Halliwells’ ex-managing partner: ‘I gave my life to that practice’

Exclusive: Ian Austin on Halliwells’ culture, job losses and his own exit

Halliwells’ former chief Ian Austin has hit out at critics of his management of the Manchester-based firm, which went into administration last month, arguing that “we all bear responsibility” for the firm’s failure.

Speaking exclusively to The Lawyer, the 48-year-old former managing partner and executive chairman of the firm related that Halliwells’ collapse was a “bitter pill to swallow”.

“I’ve lost everything. I fought hugely. I’ll not have anyone question that commitment,” he stated. “I’ve always said that I stand up and hold myself responsible, [but] so does every single partner that contributed to the performance of the firm. I worked my bloody socks off for that firm. I put in £700,000.”

Halliwells timetable 020810He argued that the financial difficulties that Halliwells experienced, which saw fee income drop from £87m in 2007-08 to £67m in 2009-10, lay primarily with the downturn in the corporate and property markets.

“At the end of the day we lost the best part of £18.5m to the downturn,” Austin said. “Moving to [new headquarters at] Spinningfields did add substantial cost, but when the decision was taken the firm was in a strong position. As a consequence of earnings dropping, partners decided to leave.”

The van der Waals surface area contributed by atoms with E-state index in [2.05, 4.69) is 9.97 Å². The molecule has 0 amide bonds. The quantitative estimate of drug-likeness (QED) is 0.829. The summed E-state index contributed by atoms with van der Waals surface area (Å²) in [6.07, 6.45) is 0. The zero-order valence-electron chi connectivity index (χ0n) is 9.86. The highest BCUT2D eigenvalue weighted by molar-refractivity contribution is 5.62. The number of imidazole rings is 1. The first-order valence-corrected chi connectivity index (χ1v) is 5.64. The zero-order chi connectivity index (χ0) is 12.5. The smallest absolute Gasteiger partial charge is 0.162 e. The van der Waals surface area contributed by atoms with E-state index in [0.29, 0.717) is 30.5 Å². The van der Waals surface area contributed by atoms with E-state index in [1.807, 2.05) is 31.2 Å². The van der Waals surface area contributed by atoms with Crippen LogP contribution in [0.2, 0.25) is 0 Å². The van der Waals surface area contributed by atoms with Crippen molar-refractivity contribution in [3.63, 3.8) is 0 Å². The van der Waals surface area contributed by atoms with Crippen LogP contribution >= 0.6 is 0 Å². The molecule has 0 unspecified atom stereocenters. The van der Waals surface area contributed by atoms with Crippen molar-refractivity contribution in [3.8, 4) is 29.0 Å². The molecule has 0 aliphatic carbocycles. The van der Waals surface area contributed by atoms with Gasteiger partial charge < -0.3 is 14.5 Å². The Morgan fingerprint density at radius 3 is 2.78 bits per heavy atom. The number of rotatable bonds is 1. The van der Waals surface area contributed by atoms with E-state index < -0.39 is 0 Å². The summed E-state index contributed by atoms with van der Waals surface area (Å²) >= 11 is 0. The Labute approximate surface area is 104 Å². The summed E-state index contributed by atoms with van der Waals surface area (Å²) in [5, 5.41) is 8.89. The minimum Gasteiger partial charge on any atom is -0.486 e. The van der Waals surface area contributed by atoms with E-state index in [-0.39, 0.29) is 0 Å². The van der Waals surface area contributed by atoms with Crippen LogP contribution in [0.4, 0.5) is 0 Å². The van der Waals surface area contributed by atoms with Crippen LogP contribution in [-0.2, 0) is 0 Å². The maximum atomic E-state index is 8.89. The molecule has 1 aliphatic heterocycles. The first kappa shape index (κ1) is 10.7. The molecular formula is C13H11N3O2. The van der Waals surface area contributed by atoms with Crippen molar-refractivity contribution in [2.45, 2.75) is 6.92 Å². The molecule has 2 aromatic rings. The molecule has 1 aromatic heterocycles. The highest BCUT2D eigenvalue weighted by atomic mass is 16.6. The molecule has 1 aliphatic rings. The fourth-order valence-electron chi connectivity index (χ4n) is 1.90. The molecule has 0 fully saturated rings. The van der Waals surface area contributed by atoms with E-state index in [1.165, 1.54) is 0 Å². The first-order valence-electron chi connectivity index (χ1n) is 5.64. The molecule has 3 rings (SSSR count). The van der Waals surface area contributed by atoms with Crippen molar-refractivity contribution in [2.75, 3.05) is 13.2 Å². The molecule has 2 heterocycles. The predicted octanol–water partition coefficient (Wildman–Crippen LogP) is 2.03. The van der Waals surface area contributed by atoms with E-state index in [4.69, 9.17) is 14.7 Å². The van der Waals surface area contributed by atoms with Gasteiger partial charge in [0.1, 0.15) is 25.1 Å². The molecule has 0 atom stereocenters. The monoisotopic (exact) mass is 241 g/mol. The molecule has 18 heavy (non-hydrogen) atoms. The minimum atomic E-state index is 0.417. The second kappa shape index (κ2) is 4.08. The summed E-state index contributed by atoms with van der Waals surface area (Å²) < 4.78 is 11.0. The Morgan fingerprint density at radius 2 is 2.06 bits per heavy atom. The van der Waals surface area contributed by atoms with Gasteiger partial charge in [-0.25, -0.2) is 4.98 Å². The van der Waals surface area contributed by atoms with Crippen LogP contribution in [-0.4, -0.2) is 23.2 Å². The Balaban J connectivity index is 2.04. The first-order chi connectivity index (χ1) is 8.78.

Austin defended the disbursement of £15m of a £20m cash incentive from landlord Allied London to equity partners following the firm’s move into the new building, citing tax efficiencies as the rationale for distributing money at that point.

He added that, at the time of the deal, while the business was recording year-on-year growth of 16-17 per cent, external consultants thought the building would be “pretty full” in six to seven years on the basis of just 6-7 per cent growth. At the time the firm filed notice of its intention to go into ­administration on 24 June, occupancy was running at around 65-70 per cent.

“The decision to move into Spinningfields was a decision taken by a board, by external consultants [Sheppard Robson] in conjunction with group heads. This was not a ­decision of my own making,” he said.

But despite the firm’s reputation for having an ’eat what you kill’ remuneration system, Austin denied that partner exits were as a result of an individualistic culture.

“[That] bears no resemblance to the remuneration [structure],” he insisted. “People were judged on their ability to bring in work, not on what they killed and ate.”

Austin cited the announcement that the firm’s insurance team would leave for Kennedys in December 2009 as “the straw that broke the camel’s back”, as it represented £4m-£5m in fee income.

Austin also defended his decision to negotiate his exit to Heatons as head of commercial litigation before the final deal on the firm’s assets was completed and with the fate of 51 future trainees still hanging in the balance.

“I stuck by Halliwells to the death and I’ve taken this opportunity because it was the right thing for me,” he said. “I’ve been committed – I gave my life to that practice.”